## Wednesday, January 13, 2010

### My Web Identity Equity

I just put "Tim Anderton" (my name) into google and hit search. A quick perusal of the results is interesting but not terribly heartening. Although results that actually have to do with me at least happen to be on the first page. Results 2, 7, and 8 on the first page were related to me. Not surprisingly the most prominent result was the course web-page for the class that I was a TA for last semester. The next results were similar 7 was a page showing past REU participants and 8 was my facebook page.

Sifting through the first hundred results drops the percentage of relevant pages down from 30% to 17% which is still surprisingly high. But simply taking the percentage of items which are related to me is rather naive since it doesn't take into account the order of results. Clearly if the 17 results actually related to me were all at the end of the 100 results then that would be a much weaker net presence than if they were the first 17. How exactly I should deal with the strength of the order dependence is unclear.

After some thought I have settled on a system for measuring this quality of prominence, For lack of a better name I shall call it Web Identity Equity. Of course this is not restricted to persons if you enter the term "Thermal Physics" and then looked through the results to see where the textbook of that name by Kittel and Kroemer falls you could measure the identity equity of that book on the web thus the name. Instead of having the Web Identity Equity (WIE) represented as just a single number I have decided it is better to treat it as a vector.

The first element of the vector should definitely be the percentage. Even though it doesn't take into account any sort of ordering it is easy to interpret and gives good information about the density of results.

After a little deliberation the second element of the vector I decided should be a weighted sum with weights of 1 over the search rank. So the first search result gets weight 1 the second result gets weight 1/2 the third weight 1/3 and so on. This has the advantage that early results are greatly favored over later results but there is not much difference between the importance of the 14th and 15th result. In order to make the number nicer to process and compare the sum should be normalized. The sum of 1/n from 1 to N limits to Ln(N) + gamma where gamma is the Euler constant So not caring to carry out the normalization exactly I will just divide the result of the sum of the reciprocals of the relevant rankings by Ln(N) + gamma and call it close enough. The error is very small for any appreciable number of results the effect is about 2% for 10 results and is already 0.1% for 100 results so the effect wouldn't be noticeable anyway.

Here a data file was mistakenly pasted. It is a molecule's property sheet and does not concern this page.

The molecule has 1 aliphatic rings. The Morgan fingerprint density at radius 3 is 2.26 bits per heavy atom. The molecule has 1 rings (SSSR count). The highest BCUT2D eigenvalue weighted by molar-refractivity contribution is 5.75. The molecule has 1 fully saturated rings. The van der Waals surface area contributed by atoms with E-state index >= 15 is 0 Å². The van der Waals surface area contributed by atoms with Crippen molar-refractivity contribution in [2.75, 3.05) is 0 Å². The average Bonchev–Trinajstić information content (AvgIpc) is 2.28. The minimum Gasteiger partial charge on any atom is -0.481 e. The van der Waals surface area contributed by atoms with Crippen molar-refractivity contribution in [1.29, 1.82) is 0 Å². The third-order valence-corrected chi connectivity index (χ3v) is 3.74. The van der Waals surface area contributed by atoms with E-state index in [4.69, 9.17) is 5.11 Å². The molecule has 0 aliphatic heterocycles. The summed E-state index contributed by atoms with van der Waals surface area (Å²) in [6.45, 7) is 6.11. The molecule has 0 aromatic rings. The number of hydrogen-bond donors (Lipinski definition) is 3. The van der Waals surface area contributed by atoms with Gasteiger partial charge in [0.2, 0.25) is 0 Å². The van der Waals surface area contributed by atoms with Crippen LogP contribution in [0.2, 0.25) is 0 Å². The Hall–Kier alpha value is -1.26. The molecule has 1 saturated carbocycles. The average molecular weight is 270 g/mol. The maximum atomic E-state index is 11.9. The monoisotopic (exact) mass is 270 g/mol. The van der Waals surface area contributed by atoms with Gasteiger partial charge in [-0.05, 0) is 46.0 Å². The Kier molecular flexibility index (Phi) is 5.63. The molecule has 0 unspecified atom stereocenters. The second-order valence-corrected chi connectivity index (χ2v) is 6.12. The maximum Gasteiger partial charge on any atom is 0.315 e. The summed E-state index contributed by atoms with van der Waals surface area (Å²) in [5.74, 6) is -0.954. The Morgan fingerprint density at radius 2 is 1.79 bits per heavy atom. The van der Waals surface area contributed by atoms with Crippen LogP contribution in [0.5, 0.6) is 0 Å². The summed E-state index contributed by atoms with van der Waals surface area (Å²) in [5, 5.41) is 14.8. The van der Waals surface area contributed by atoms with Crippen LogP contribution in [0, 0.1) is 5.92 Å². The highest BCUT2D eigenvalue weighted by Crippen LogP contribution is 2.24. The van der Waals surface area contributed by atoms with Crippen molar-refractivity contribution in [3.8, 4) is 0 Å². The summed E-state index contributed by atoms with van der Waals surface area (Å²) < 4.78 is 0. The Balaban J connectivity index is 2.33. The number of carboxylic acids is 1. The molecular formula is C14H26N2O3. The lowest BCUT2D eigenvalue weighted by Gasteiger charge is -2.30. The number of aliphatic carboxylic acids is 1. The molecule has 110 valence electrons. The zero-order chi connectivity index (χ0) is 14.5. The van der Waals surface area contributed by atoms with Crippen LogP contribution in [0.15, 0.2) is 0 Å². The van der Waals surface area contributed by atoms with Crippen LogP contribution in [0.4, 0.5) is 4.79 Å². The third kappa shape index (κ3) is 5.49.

The 1/r weighting however falls off extremely slowly for the tail end of the curve as the fact that the series diverges attests. So the natural next step is to use the weighting 1/r^2 (r is the ranking of the result of course). This has the nice property that the sum of the ranking weights converges for an infinite number of results to Pi^2/6. Since now the tail end of the distribution is given in some sense zero weight this number represents a sort of heavy favoring of early search results.

Finally for the fourth number I feel that I need to take into account the fact that people will often not go to the next page of search results if they can help it and results on the same page will often share similar perusal. So for the last number we take a weighted average of the density of relevant results on each page. Since moving from page to page is much less likely than just looking at the next result I feel that the weights should have a strong bias for the early result pages. But unlike for the earlier measures I feel that here it is appropriate to treat the number of pages visited as a poisson distribution. Somewhat obviously the mean of the poisson distribution should be greater than one since you can't visit less than 1 search page and the probability of visiting more than 1 should be nonzero but the mean number of search pages is definitely less than 2 and if we just let the mean be 1 the appropriate weighting is rather nicely just 1/r! (that is 1 over r factorial).

it is tempting to include an extremely rank dependent ranking system that models the search depth as a poisson distributed parameter with some larger mean but frankly it is too much of a pain to calculate and normalize for large numbers of results unless I was willing to write a script. I might do that in the future but for the moment this will have to do.